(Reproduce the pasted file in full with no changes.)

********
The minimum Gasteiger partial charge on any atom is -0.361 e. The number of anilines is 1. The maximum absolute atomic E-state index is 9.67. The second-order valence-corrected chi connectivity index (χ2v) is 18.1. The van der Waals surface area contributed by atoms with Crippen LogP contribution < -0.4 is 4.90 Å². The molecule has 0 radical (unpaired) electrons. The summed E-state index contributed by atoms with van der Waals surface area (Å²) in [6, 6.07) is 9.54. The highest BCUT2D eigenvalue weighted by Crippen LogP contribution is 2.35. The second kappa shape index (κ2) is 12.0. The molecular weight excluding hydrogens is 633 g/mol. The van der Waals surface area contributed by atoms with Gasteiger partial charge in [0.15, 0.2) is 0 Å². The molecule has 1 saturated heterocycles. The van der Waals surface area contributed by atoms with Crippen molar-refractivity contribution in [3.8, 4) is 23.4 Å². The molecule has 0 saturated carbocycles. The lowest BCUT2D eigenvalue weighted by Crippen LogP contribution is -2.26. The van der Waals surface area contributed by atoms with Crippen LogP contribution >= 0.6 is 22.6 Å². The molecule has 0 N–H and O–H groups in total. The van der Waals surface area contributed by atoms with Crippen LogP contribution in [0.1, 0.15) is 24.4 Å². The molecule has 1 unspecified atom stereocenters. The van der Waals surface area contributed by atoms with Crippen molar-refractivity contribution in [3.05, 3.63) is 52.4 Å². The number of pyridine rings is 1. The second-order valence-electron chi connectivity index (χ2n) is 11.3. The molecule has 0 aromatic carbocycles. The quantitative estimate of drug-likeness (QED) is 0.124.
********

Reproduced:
The minimum Gasteiger partial charge on any atom is -0.361 e. The number of anilines is 1. The maximum absolute atomic E-state index is 9.67. The second-order valence-corrected chi connectivity index (χ2v) is 18.1. The van der Waals surface area contributed by atoms with Crippen LogP contribution < -0.4 is 4.90 Å². The molecule has 0 radical (unpaired) electrons. The summed E-state index contributed by atoms with van der Waals surface area (Å²) in [6, 6.07) is 9.54. The highest BCUT2D eigenvalue weighted by Crippen LogP contribution is 2.35. The second kappa shape index (κ2) is 12.0. The molecular weight excluding hydrogens is 633 g/mol. The van der Waals surface area contributed by atoms with Gasteiger partial charge in [0.15, 0.2) is 0 Å². The molecule has 1 saturated heterocycles. The van der Waals surface area contributed by atoms with Crippen molar-refractivity contribution in [3.8, 4) is 23.4 Å². The molecule has 0 saturated carbocycles. The lowest BCUT2D eigenvalue weighted by Crippen LogP contribution is -2.26. The van der Waals surface area contributed by atoms with Crippen LogP contribution >= 0.6 is 22.6 Å². The molecule has 0 N–H and O–H groups in total. The van der Waals surface area contributed by atoms with Crippen LogP contribution in [0.1, 0.15) is 24.4 Å². The molecule has 1 unspecified atom stereocenters. The van der Waals surface area contributed by atoms with Crippen molar-refractivity contribution in [3.05, 3.63) is 52.4 Å². The number of pyridine rings is 1. The second-order valence-electron chi connectivity index (χ2n) is 11.3. The molecule has 0 aromatic carbocycles. The quantitative estimate of drug-likeness (QED) is 0.124.